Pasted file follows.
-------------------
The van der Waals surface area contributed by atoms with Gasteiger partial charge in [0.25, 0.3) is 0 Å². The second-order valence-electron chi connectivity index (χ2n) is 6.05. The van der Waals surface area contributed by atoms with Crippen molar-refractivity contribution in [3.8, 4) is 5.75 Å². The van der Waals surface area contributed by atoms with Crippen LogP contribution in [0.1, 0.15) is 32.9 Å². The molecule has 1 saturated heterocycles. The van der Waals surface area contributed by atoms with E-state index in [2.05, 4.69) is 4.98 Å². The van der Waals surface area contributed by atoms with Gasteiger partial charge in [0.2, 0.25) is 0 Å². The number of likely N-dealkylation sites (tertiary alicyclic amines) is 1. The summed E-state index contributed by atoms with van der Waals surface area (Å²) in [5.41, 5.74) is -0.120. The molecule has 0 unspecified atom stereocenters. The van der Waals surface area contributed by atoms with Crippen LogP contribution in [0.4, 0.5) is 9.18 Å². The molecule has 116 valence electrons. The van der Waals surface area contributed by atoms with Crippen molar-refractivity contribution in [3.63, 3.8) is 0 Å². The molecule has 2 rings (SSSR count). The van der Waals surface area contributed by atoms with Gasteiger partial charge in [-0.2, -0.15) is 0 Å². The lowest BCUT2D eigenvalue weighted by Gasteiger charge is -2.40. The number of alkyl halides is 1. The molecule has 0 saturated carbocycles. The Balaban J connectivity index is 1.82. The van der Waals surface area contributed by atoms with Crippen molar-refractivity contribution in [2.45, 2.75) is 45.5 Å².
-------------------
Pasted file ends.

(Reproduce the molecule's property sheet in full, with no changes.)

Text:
The van der Waals surface area contributed by atoms with Gasteiger partial charge in [0.25, 0.3) is 0 Å². The second-order valence-electron chi connectivity index (χ2n) is 6.05. The van der Waals surface area contributed by atoms with Crippen molar-refractivity contribution in [3.8, 4) is 5.75 Å². The van der Waals surface area contributed by atoms with Crippen LogP contribution in [0.1, 0.15) is 32.9 Å². The molecule has 1 saturated heterocycles. The van der Waals surface area contributed by atoms with E-state index in [2.05, 4.69) is 4.98 Å². The van der Waals surface area contributed by atoms with Gasteiger partial charge in [0.2, 0.25) is 0 Å². The number of likely N-dealkylation sites (tertiary alicyclic amines) is 1. The summed E-state index contributed by atoms with van der Waals surface area (Å²) in [5.41, 5.74) is -0.120. The molecule has 0 unspecified atom stereocenters. The van der Waals surface area contributed by atoms with Crippen LogP contribution in [0.4, 0.5) is 9.18 Å². The molecule has 116 valence electrons. The van der Waals surface area contributed by atoms with Crippen molar-refractivity contribution in [3.63, 3.8) is 0 Å². The molecule has 2 rings (SSSR count). The van der Waals surface area contributed by atoms with Gasteiger partial charge in [-0.2, -0.15) is 0 Å². The lowest BCUT2D eigenvalue weighted by Gasteiger charge is -2.40. The number of alkyl halides is 1. The molecule has 0 saturated carbocycles. The Balaban J connectivity index is 1.82. The van der Waals surface area contributed by atoms with Crippen molar-refractivity contribution in [2.45, 2.75) is 45.5 Å².